The Washington Post reports, and you'll be seeing the impact soon:
A split Supreme Court Wednesday struck down limits on the total amount of money an individual may spend on political candidates as a violation of free speech rights, a decision sure to increase the role of money in political campaigns.
The 5 to 4 decision sparked a sharp dissent from liberal justices, who said the decision reflects a wrong-headed hostility to campaign finance laws that the court’s conservatives showed in Citizens United v. FEC , which allowed corporate spending on elections.
“If Citizens United opened a door,” Justice Stephen G. Breyer said in reading his dissent from the bench, “today’s decision we fear will open a floodgate.”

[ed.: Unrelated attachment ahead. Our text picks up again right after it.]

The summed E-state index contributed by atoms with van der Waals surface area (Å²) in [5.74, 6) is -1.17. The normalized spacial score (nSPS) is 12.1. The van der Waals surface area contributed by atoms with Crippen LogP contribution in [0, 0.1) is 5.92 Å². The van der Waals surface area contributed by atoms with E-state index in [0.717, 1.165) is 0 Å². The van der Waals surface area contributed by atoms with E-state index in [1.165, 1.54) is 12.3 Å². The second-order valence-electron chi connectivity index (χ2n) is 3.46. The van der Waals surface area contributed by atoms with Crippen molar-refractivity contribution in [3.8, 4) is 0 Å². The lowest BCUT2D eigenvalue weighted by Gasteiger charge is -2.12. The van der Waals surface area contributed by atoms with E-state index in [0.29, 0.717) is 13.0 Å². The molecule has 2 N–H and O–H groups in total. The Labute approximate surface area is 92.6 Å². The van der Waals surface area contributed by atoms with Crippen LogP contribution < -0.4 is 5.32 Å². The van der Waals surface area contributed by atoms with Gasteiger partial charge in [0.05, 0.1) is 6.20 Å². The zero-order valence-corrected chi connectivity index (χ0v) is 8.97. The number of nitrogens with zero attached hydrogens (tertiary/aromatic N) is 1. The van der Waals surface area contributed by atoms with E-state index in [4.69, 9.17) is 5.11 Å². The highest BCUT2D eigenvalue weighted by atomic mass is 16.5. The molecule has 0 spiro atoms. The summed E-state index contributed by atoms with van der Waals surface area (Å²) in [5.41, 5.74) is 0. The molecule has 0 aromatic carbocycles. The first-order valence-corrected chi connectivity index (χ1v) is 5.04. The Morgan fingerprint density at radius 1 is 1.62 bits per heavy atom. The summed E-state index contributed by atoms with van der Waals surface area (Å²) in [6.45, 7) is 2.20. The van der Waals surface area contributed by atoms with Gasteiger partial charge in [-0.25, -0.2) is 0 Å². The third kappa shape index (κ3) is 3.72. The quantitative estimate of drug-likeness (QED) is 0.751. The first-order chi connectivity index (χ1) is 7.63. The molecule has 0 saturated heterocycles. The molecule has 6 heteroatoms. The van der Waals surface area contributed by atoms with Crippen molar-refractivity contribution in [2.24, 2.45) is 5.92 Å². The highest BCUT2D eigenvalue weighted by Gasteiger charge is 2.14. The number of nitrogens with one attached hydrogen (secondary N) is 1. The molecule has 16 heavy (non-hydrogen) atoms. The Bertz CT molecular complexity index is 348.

The ruling doesn't get rid of the individual federal candidate contribution limit of $2,600, but it does strike down the aggregate limit of $48,600 in hard money donations to candidates in a two-year election cycle. That means wealthy donors to candidates won't have to pick and choose who to donate to to stay under an overall cap. Now, at least in theory, everybody can have a check.
In an era where unlimited soft money has already made candidates' own fundraising of secondary importance in overall political spending, this decision will likely have an incremental not sweeping effect. But for those of you who would prefer less money flooding the political system–which is, not surprisingly, usually people without as much money–this was not a good decision for your small-d democracy.